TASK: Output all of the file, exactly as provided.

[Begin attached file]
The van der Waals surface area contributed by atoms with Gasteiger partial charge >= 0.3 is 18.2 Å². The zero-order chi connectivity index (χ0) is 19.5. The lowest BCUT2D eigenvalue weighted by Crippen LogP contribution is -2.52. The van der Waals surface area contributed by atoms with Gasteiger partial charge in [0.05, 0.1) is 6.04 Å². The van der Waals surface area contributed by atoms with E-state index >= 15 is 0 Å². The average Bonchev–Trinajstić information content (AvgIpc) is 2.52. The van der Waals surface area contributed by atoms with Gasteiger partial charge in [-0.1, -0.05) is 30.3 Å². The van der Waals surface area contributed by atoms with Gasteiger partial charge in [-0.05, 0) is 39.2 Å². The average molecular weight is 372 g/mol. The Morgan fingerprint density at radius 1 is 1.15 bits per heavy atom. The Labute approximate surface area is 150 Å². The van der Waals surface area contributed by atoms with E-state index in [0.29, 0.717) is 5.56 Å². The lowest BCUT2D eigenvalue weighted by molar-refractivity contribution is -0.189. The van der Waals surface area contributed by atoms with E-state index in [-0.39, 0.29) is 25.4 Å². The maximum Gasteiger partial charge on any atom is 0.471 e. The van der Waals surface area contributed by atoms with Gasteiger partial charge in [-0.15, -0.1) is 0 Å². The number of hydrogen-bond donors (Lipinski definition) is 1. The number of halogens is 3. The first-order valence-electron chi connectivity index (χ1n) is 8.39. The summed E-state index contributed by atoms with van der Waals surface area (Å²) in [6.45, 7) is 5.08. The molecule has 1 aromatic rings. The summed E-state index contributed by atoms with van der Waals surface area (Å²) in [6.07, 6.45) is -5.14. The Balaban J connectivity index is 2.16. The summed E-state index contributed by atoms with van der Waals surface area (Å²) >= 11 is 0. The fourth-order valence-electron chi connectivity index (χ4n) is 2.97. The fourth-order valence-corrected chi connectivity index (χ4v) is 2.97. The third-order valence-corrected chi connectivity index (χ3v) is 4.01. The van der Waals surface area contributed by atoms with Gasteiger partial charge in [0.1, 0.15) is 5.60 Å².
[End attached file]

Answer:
The van der Waals surface area contributed by atoms with Gasteiger partial charge >= 0.3 is 18.2 Å². The zero-order chi connectivity index (χ0) is 19.5. The lowest BCUT2D eigenvalue weighted by Crippen LogP contribution is -2.52. The van der Waals surface area contributed by atoms with Gasteiger partial charge in [0.05, 0.1) is 6.04 Å². The van der Waals surface area contributed by atoms with E-state index >= 15 is 0 Å². The average Bonchev–Trinajstić information content (AvgIpc) is 2.52. The van der Waals surface area contributed by atoms with Gasteiger partial charge in [-0.1, -0.05) is 30.3 Å². The van der Waals surface area contributed by atoms with Gasteiger partial charge in [-0.05, 0) is 39.2 Å². The average molecular weight is 372 g/mol. The Morgan fingerprint density at radius 1 is 1.15 bits per heavy atom. The Labute approximate surface area is 150 Å². The van der Waals surface area contributed by atoms with E-state index in [0.29, 0.717) is 5.56 Å². The lowest BCUT2D eigenvalue weighted by molar-refractivity contribution is -0.189. The van der Waals surface area contributed by atoms with E-state index in [-0.39, 0.29) is 25.4 Å². The maximum Gasteiger partial charge on any atom is 0.471 e. The van der Waals surface area contributed by atoms with Gasteiger partial charge in [-0.15, -0.1) is 0 Å². The number of hydrogen-bond donors (Lipinski definition) is 1. The number of halogens is 3. The first-order valence-electron chi connectivity index (χ1n) is 8.39. The summed E-state index contributed by atoms with van der Waals surface area (Å²) in [6.45, 7) is 5.08. The molecule has 1 aromatic rings. The summed E-state index contributed by atoms with van der Waals surface area (Å²) in [6.07, 6.45) is -5.14. The Balaban J connectivity index is 2.16. The summed E-state index contributed by atoms with van der Waals surface area (Å²) >= 11 is 0. The fourth-order valence-electron chi connectivity index (χ4n) is 2.97. The fourth-order valence-corrected chi connectivity index (χ4v) is 2.97. The third-order valence-corrected chi connectivity index (χ3v) is 4.01. The van der Waals surface area contributed by atoms with Gasteiger partial charge in [0.1, 0.15) is 5.60 Å².